Mathematics Stack Exchange is a question and answer site for people studying math at any level and professionals in related fields. Join them; it only takes a minute:

Sign up
Here's how it works:
  1. Anybody can ask a question
  2. Anybody can answer
  3. The best answers are voted up and rise to the top

I found the following problem in an old exam:

If $N$ is normal in a solvable group $G$, then $N'\lhd G$.

I don't understand what the assumption of solvability is for.

We have $$N'\operatorname{char} N\lhd G.$$

If $\sigma$ is an inner automorphism of $G$, then $\sigma (N)=N$ by $N\lhd G.$ So $\sigma|_N$ is an automorphism of $N$. Therefore $\sigma|_N(N')=N'$ by $N'\operatorname{char} N.$ But obviously $\sigma|_N(N')=\sigma(N'),$ which ends the proof.

Is this proof incorrect or does the assumption of solvability allow one not to use the notion of a characteristic subgroup?

EDIT I'm sorry. Apparently, I missed part of the problem. The whole problem reads:

Let $G$ be solvable and $N\lhd G.$ Show that

(a) $N'\lhd G;$

(b) If, for $H\subset N,\,H\lhd G$ implies $H=\{e\}$, then $N$ is abelian.

But I still don't think solvability is needed. If $H\subset N,\, H\lhd G$ implies $H=\{e\},$ then $N'=\{e\}$ by (a), and $N$ is abelian...

EDIT 2 I've edited the inclusions above to be $\subset$ instead of $\subseteq$, per Arturo's answer, as this is indeed what was written in the problem. I thought the symbol meant $\subseteq$ as it often does and I changed it to make it what I thought to be more precise.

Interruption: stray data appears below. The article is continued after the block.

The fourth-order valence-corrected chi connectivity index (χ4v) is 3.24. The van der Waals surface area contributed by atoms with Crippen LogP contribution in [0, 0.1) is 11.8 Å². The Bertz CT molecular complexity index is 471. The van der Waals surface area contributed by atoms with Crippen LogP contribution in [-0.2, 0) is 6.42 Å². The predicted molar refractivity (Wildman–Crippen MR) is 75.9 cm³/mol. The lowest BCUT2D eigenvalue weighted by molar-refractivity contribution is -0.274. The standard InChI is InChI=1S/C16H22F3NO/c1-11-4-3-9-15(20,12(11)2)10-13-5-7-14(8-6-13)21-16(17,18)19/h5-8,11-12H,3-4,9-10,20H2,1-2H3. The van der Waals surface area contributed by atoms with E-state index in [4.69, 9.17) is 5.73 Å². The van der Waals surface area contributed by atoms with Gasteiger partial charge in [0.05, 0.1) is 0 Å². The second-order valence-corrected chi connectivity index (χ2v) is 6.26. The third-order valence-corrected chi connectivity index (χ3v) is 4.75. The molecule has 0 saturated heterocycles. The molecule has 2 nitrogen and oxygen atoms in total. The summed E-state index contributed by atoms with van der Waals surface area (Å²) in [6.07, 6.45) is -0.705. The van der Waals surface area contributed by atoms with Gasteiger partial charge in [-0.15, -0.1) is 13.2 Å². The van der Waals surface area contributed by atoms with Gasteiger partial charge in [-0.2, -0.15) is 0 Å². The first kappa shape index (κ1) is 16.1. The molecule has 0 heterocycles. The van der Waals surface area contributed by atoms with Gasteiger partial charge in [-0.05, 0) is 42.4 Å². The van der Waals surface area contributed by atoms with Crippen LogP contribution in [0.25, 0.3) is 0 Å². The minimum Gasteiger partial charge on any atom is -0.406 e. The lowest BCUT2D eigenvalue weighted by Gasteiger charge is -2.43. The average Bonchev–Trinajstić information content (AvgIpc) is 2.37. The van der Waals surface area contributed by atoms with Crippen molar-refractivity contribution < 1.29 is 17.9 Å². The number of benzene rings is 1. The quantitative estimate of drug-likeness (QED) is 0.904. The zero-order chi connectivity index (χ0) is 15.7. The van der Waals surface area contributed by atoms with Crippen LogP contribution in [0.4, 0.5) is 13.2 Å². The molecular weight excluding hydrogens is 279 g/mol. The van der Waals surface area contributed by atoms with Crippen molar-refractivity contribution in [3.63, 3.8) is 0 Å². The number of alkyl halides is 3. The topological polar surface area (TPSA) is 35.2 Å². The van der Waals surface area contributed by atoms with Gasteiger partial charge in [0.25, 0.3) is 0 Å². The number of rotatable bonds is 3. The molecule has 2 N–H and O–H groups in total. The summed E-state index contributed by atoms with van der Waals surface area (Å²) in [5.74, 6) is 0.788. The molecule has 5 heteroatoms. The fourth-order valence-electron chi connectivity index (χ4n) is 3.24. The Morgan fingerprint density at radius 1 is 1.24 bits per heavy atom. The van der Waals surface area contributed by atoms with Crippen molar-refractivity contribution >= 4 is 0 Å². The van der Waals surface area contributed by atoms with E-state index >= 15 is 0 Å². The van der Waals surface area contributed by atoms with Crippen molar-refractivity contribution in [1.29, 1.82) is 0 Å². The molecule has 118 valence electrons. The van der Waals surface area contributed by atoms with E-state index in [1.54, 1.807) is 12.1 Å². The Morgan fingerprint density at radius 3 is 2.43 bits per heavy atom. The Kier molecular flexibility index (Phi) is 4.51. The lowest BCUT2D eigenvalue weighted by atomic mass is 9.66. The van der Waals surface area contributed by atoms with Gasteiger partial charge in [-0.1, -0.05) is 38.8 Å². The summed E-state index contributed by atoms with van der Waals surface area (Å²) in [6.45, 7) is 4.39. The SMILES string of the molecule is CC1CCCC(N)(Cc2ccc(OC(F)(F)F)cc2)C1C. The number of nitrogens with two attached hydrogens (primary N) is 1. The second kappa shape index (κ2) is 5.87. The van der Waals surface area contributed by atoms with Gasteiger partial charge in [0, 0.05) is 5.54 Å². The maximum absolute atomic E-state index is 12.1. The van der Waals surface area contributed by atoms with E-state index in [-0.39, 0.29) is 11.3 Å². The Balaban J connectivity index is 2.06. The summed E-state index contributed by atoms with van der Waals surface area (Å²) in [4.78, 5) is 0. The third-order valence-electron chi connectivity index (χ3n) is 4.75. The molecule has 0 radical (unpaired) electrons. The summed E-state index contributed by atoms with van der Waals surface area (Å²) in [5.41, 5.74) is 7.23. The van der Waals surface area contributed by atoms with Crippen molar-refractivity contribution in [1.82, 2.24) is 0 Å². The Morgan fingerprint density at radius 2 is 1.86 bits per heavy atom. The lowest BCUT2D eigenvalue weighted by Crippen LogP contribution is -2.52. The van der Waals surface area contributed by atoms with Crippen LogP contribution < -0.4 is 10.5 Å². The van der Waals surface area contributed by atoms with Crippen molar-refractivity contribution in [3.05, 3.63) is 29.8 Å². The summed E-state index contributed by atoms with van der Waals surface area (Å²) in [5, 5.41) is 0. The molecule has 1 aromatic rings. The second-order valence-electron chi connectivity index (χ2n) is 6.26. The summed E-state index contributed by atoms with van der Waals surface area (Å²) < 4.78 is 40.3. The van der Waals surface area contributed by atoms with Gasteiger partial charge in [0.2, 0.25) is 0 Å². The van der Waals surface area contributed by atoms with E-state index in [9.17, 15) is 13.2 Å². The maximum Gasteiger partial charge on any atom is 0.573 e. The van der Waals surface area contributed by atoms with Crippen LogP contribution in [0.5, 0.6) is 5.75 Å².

share|cite|improve this question
This looks right to me. The notion of a characteristic subgroup seems even more basic than that of solvability, so it seems odd that one would want to avoid the former in favor of the latter. – Dylan Moreland Jun 21 '12 at 15:49
this is the second time today I've the $N^{\prime}$ notation but I don't know what it is. Can someone clue me in ? – mike Jun 21 '12 at 16:38
your proof is OK, the result is true whether or not $G$ is solvable. @mike $N^{\prime}$ is the derived subgroup of $N$. This is the smallest normal subgoup $K$ of $N$ such that $N/K$ is Abelian. There are several euqivalent definitions. – Geoff Robinson Jun 21 '12 at 16:46
thanks ${}{}{}{}$ – mike Jun 21 '12 at 16:48
@mike See the Wikipedia article on the commutator subgroup. – Jim Belk Jun 21 '12 at 17:12
up vote 1 down vote accepted

The commutator subgroup is a verbal subgroup, so in particular it is fully invariant (more than just characteristic). For any homomorphism $f\colon A\to B$, we have that $f([A,A])\subseteq [B,B]$.

In particular, if $N$ is a subgroup of any group $G$ (solvable or not), and $\phi\in\mathrm{Aut}(G)$ is such that $\phi(N)\subseteq N$, then $\phi([N,N])\subseteq [N,N]$. For inner automorphisms and $N\triangleleft G$, this yields $\phi([N,N])\subseteq [N,N]$, so $[N,N]$ is normal. In fact, it is characteristic in $G$ if $N$ is characteristic in $G$, and fully invariant if $N$ is fully invariant. No assumption of solvability is needed.

Added. For part (b), I suspect the inclusion in the premise is meant to be a proper inclusion. That is:

If $H\subset N$ and $H\triangleleft G$ implies $H=\{e\}$, then $N$ is abelian.

Note that if we don't omit the $H=N$ case, then the implication can only hold if $N=\{e\}$ making this a somewhat silly statement.

Now, given the condition as amended, part (a) implies that either $N'=N$, or that $N'=\{e\}$. But if $G$ is solvable, $N'=N$ cannot occur, since $N$ must be solvable as well, which gives the desired conclusion and shows why you are assuming $G$ is solvable.

share|cite|improve this answer
Right! Thank you very much. I have edited my question once again. – user23211 Jun 21 '12 at 20:03

Your Answer


By posting your answer, you agree to the privacy policy and terms of service.